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Jimmy Lewis Interview

Feb 25, 2011

Author: John Bryja

Custom Corner Jimmy Lewis
as told to John Bryja, SBC Kiteboard
photo Tracy Kraft


Shaper/Designer: Jimmy Lewis
Location: Maui, Hawaii
Years Shaping: 42
Waiting list length (time): Less than two weeks (I work)
Price Range: $800 and up
Website: jimmylewis.com

Jimmy Lewis is the best known kiteboard designer of all time. In the early days of the sport, almost every top pro rider owned one of his boards. His boards are still a favourite of the SBC Kiteboard Test Team. For this 10th anniversary issue we asked Jimmy to reflect back on the early days of the sport and how the custom business has changed.

Who did you build your first custom kiteboard for?

Jimmy Lewis: The first custom kiteboard I ever made was actually for Laird Hamilton but I don’t really count that as the beginning of my kiteboard building career. That started when Lou Wainman came to my shop and we made his first board. He had a board that Tony Logosz had made him and I looked at it just to see what a kiteboard looked like and then Lou and I went from there. That first board was 5’ long and 18” or 19” wide (Lou might remember better than I do about the width). We resined the heads of bolts into the deck with the threaded part sticking up to attach his bindings on with wingnuts and we put little fin boxes in each end. That was it. I think as soon as he tightened his bindings down the bolts ripped out of the board. We learned quick, how to make them after that first one.

You quickly became the No. 1 designer in the world. What do you owe that too?

I was in the right place at the right time with the right guys for the kiteboarding boom. There’s no question that I can design and shape as good or better than anyone else but I say now as I’ve always said that the other big factor that helped propel my to the world stage quickly was my association and work with Lou (and Elliot Leboe). I used to call Lou the “Laird Hamilton” of kiteboarding. Like Laird, Lou is always doing things a year or two before the rest of the world. Lou was riding a wakeboard doing things that no one else could do or even think of while the rest of the world were riding these “directional” boards. Lou’s influence is why kiteboarding grew so big in those first few years. I helped his development by making him boards that didn’t hold back any of his abilities.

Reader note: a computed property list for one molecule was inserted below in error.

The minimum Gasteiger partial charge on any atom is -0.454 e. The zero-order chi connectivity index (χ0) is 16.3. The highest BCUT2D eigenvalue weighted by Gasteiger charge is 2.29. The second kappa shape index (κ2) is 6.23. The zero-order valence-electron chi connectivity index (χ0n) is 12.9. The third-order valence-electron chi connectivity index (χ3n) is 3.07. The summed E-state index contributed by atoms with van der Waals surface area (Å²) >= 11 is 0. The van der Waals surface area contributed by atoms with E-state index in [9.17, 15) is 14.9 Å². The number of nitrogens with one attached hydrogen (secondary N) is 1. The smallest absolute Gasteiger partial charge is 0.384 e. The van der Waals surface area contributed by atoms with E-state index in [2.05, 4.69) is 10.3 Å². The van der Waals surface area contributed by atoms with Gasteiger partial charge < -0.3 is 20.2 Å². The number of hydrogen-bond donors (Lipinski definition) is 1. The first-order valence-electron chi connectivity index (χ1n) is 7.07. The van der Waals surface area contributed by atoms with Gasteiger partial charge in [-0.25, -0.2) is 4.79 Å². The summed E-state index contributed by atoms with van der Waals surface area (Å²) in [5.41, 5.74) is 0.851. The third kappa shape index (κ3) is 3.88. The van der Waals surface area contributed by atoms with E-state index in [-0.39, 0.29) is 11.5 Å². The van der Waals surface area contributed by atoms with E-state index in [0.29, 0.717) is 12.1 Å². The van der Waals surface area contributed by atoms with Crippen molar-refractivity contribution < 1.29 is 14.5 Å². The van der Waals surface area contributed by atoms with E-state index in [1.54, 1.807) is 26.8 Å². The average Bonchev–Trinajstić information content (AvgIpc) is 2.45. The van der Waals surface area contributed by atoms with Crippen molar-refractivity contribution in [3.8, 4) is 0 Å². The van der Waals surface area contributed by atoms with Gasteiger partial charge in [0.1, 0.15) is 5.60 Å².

If you had to do it over again would the Pickle Fork exist?

The Pickle Fork was a great design. The function of that design was the split tail, not all the fancy curves and bumps inside the split. It was Lou’s idea to do the split tail and he came up with the shape inside the split that because the original Pickle Fork. Tony Finn of Liquid Force gave it the name. Back when Lou and I first were making those boards, there were only two-line kites. The chicken loop hadn’t been invented yet. That split tail design made edging the board much easier, which made it easier to go upwind because you weren’t getting pulled off your edge so easily. As soon as chicken loops came out and the kite could be depowered, then the ends of the boards were filled in again to allow more “pop” for non-whip wakeboard type tricks.

What were your biggest achievements and breakthroughs in board design?
When I made the single concave/rounded edge combination design. It wasn’t even MY idea either. This guy suggested that I make my twin-tips like a slalom waterski, which has a single concave going from end-to-end and a rounded edge going from front to back. He explained the hydrodynamic principals (not OPINION) on how it worked. At the time all I was making (as well as anyone else making twin-tips) were flat-bottom boards with sharp edges. The first board made it very clear that this design was better in every aspect. I still use it today and it won’t change. The reason it won’t change is because physics doesn’t change as time goes on. I guess if the kiteboarding public insisted on having a board that pounded the water and didn’t hold an edge as well, I guess I’d start doing hard edges again, like every other manufacturer is doing today.

How has being a custom board builder changed over that past 10 years?

I’ve been making custom boards for 42 years but I’ve been doing custom kiteboards for about 10. What’s changed for me is that I don’t DO them much anymore. I WON’T do a custom twin-tip (my production twin-tips are BETTER than my custom boards) but I do the occasional custom kitesurf. Production boards have killed the custom market because they can be gotten by more people.

What do you see in kiteboarding’s future?

It seems that kiting is leveling off a little. Meaning it’s not growing at the same rate as it was several years ago. Designs in boards aren’t going to change at all. They’ll evolve a little bit but there won’t be any evolutionary changes that will blow everything else away. The kites are always improving though, which is good. The kite designers are going into territory that hasn’t been traveled before. But there’s only so much that can be done with a twin-tip design and as John Amundson said once, “You’re not going to make any great improvements on the existing surfboard shapes.”



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